Not surprisingly Rex got a vigorous response and soon the debate was raging. Many people provided valid objections to the idea that there are such things as best practices, but Rex had no intention of backing down.
In response to criticism that “best practice” is just a marketing term Rex wrote;
It’s not a marketing term. “Best practices” is a widely used management term. By refusing to use this term in its common meaning, you’re just removing yourself from mainstream discourse.
Yes, I’d agree with the first part of that, but not in a way that would make Rex feel comfortable because the reasons for my agreement undermine Rex’s position. It is a weaselly and damaging management term, however popular it might be. The second part, about dissenters “removing themselves from mainstream” is a non-sequitur. Disagreement and disengagement are very different things.
“Best practices” certainly is a widely used management term, and thoughtful testers do need to engage with it. We must not remove ourselves from the mainstream. However, by refusing to use it “in its common meaning” we are bringing much needed clarity of language and thought to the problem.
“Best practices” may be widely used but it is also bollocks. I’d like to offer just some of the reasons why.
”Best practices” hinder experts
My first objection is that the idea of “best practice” constrains practitioners. Beginners need the rules and formal structure that “best practice” and standards provide. Experts do not, and their creativity is stifled by “best practices” that are usually defined by people with less experience and skill.
I touched on this in an article I wrote about testing standards a few years ago.
I referred in that article to a talk that Lloyd Roden gave at Starwest 2009. I’ve just found this video of Lloyd’s talk on YouTube. It is under nine minutes long and well worth watching. It’s had only eight views so far and deserves many more.
”Best practices” foster mediocrity
If experts are constrained and frustrated then that leads on to my second objection to “best practice”. The term implies that certain methods and techniques cannot be improved upon and are required in all circumstances. Paradoxically “best practice” encourages mediocre conformity.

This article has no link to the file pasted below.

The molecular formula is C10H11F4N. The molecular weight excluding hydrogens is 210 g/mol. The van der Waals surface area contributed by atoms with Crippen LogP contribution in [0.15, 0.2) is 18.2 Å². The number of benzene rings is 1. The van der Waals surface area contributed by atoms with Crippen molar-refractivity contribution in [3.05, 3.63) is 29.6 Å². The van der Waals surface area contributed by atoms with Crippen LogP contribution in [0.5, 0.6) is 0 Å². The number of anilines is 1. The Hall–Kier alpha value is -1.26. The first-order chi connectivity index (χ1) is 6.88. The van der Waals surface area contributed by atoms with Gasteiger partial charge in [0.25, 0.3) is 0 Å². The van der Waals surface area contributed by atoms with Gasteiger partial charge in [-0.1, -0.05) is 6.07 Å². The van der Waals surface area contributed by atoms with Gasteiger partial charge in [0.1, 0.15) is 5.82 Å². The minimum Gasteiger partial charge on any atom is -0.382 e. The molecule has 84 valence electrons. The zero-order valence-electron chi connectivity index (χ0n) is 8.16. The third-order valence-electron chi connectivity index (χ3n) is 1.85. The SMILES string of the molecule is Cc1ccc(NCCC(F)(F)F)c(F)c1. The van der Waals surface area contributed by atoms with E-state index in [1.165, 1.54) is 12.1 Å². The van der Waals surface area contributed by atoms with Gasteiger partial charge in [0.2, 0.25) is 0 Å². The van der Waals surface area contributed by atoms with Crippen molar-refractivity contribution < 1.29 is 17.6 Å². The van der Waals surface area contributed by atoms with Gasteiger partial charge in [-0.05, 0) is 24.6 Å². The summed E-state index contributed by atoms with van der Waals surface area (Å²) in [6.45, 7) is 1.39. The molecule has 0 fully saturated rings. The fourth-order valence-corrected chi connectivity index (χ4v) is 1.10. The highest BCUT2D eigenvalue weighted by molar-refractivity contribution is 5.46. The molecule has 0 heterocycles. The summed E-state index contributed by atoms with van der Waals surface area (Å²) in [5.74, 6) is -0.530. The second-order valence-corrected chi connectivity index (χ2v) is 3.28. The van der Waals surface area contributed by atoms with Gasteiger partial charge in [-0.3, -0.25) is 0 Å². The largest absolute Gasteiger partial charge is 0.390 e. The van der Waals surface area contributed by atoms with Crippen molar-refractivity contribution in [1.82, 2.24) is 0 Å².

Practitioners have to conform to an industry norm and are discouraged from improving upon “best practice”. If we have already achieved “best” then how can we get better? Any deviance must be inferior. That, I’m afraid, may be utter nonsense, but it is the subtext to much of what goes on in reality.
Dilbert nails “best practices” in this classic strip, “stop making mediocrity sound bad”.
Don’t dismiss Dilbert’s view as being cynical and unfair, at odds with serious professional opinion. Read this.
I have always had difficulties with the term “best practice.” Who is to say which practice is best, which is almost as good, which is really not good enough? The members of the standards committee have been appointed (who appoints them, anyway?) to define best practice at a point in time, but as I stated previously the best sinks to “just okay” practice with the passage of time. A standard is obsolete the day it is published.
Is a standards committee empowered to describe what they believe are generally the best methods, tools and techniques as evidenced by what most organizations are doing? If so, the committee is describing standard practice that has been overtaken by best practice, however defined. The process of standardization drives the thought process to the middle. Carried forward over time, standard practice is mediocrity.
This isn’t a tract from the “context-driven/RST” camp. It is an extract from an article by Steven Ross of Risk Masters Inc entitled “Just okay practice” in ISACA Journal, vol 2, 2013. This is the official magazine of the Information Systems Audit and Control Association, of which Ross is a former president.
Unfortunately the article is available online only to members. Is it a controversial view? I doubt it. Two months after it was published the only comments are ones that agree with the writer.
Context comes first, practices come second